But Council rethinking endorsing statewide legislation
By Guy Page
The Montpelier City Council Wednesday, July 20 gave unanimous preliminary approval for “second reading” of the proposed repeal of the city’s anti-prostitution ordinance.
The endorsement followed lengthy public testimony in which Montpelier residents and sex trafficking experts alike all recommended the Council not repeal the ordinance. The second and final public hearing will be held August 24 at City Hall on Main Street.
Aaron Clark of Montpelier kicked off the string of testimony – all of it in opposition – at the 59-minute mark on the YouTube video.
We’re making a value statement here,” Clark said of the people gathered in opposition. “Montpelier we don’t want consensual prostitution. We don’t want it. We don’t want what it brings in, which is sex trafficking and human trafficking.”
The next speaker was Diana Tierney, also of Montpelier. “I’m concerned about the youth and the relationship with drugs and people’s vulnerability.” She cited a media report about a 16-year-old boy who was involved in a male prostitution ring in Bellows Falls. “I am worried how we as a community are going to prevent vulnerable people from being caught up with others who might take advantage of them.”
Rebecca Savoia, of Williamstown, said: Ii’ve worked in counter-human trafficking and with people in the sex industry. I’ve seen the effects that it’s had in nations that have become a sex tourist destination, such as Bangkok [Thailand]. If we look at statistics, there’s so much crime and violence that’s associated with that and I know the idea is to get protection for them. But even PTSD studies show that PTSD levels with people that work in the sex industry is comparable to those of war veterans or people who have been tortured.” U.S. rape and abuse rates are far higher for prostitutes, she said.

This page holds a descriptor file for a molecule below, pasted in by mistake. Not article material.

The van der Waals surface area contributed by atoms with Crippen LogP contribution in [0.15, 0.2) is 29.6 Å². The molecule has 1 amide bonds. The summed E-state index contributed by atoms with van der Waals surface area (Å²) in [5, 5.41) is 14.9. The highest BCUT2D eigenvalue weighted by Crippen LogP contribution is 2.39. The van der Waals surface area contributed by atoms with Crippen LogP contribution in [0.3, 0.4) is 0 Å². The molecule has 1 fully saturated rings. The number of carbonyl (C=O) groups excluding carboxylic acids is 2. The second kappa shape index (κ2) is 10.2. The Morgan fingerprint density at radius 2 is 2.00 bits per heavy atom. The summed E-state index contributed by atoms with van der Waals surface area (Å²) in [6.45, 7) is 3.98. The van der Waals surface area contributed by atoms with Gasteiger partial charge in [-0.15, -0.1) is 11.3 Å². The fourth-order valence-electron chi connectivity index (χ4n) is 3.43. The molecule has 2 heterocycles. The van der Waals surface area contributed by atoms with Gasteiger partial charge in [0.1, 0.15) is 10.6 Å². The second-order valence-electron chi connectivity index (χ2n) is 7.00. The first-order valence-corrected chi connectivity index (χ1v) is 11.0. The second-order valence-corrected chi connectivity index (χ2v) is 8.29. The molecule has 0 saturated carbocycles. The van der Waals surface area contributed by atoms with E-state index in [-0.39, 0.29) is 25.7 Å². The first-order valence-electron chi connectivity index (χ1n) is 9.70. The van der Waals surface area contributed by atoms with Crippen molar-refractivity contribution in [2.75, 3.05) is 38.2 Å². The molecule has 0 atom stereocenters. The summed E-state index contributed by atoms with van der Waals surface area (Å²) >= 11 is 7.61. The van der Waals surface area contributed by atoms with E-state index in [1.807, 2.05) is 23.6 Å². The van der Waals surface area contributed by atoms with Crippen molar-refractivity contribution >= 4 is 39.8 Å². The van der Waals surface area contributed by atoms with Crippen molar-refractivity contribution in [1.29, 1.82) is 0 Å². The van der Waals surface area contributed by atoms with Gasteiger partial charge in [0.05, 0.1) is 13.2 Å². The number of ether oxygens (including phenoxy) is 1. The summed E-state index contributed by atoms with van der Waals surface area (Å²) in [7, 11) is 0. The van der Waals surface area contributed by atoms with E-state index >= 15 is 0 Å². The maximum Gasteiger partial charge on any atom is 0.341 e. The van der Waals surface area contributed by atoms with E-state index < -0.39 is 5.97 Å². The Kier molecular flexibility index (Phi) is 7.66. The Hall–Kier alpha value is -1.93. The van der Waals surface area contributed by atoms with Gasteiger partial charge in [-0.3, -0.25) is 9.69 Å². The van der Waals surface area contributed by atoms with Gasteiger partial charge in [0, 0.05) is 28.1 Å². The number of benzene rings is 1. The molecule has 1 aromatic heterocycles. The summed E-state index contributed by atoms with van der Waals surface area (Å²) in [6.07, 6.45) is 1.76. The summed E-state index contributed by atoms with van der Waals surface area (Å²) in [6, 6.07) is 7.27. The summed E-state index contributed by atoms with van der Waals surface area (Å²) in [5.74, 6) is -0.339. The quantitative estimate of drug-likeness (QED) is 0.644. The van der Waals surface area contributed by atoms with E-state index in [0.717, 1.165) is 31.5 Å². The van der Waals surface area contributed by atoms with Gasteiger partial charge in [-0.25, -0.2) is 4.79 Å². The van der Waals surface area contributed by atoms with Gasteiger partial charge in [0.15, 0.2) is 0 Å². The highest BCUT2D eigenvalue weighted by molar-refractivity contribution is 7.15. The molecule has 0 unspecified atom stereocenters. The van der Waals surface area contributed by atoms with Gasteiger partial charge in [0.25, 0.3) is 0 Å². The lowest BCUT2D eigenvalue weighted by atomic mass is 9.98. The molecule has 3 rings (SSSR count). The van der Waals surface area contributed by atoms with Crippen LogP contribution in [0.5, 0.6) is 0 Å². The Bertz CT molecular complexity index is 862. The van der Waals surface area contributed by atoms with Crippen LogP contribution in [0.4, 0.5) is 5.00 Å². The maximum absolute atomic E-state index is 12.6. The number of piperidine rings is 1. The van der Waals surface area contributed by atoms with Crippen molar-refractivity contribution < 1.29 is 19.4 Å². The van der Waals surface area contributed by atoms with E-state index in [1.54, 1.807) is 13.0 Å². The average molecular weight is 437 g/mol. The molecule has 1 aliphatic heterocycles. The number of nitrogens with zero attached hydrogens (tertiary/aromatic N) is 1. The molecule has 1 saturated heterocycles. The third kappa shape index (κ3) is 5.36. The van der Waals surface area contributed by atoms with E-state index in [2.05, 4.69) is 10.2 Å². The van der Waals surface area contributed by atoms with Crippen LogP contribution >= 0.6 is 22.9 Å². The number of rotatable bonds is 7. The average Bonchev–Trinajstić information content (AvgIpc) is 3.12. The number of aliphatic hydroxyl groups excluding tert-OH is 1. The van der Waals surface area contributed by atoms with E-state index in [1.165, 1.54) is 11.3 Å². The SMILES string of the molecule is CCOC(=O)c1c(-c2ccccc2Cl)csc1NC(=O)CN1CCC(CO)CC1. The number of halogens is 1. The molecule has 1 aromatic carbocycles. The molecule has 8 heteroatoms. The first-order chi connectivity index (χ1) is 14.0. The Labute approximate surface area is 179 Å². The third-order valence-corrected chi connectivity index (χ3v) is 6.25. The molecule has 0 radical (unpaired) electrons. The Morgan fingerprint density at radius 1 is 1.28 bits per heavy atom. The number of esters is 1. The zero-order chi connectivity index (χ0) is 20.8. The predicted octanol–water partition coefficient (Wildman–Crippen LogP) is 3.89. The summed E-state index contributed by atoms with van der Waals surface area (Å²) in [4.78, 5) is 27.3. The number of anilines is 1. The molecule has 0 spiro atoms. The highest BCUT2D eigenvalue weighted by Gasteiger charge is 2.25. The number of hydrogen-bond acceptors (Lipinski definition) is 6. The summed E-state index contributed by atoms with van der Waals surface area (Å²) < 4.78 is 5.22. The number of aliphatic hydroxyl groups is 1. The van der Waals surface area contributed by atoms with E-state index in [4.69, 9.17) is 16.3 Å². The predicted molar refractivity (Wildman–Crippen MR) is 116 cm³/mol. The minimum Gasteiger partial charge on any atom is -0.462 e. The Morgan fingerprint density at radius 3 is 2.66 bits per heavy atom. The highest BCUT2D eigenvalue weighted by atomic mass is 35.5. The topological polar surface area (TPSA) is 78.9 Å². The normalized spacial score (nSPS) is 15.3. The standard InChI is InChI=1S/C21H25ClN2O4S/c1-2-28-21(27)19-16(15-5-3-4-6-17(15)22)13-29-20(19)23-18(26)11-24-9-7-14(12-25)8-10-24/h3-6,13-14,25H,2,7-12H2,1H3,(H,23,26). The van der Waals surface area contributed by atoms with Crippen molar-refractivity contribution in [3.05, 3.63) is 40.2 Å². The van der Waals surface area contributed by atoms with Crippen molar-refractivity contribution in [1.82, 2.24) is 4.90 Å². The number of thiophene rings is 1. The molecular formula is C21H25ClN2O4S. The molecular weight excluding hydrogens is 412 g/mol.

Jenna Clark of Montpelier, a young mother, said the city council should instead adopt the state law banning prostitution. “My family desires this. Every other community member that I’ve spoken to in Montpelier, in Barre City, in Barre Town are very surprised that we’re even considering this. They also desire that we criminalize prostitution.”
Ashley Strobridge, Montpelier photographer and artist, worries the repeal would attract sex trafficking.
“The idea of Vermont and Montpelier becoming a sort of a beacon of bringing in sex trafficking, that just that’s scary to me,” Strobridge said.
Montpelier resident Michael Mannion was the last person to testify. “I’m hearing from their testimonies that decriminalizing prostitution is not a good idea for the individuals involved as prostitutes or for society in general. So I’m wondering if you can provide any evidence from people who may have testimonies that would support the idea that decriminalizing prostitution would be a good idea for society in general or for the prostitutes themselves.”
Although present to discuss a sidewalk problem, Montpelierite Maurice Martineau added his opposition to the repeal.
After testimony had concluded, city councilors then responded that the Police Review Commission has studied this issue thoroughly before recommending repeal.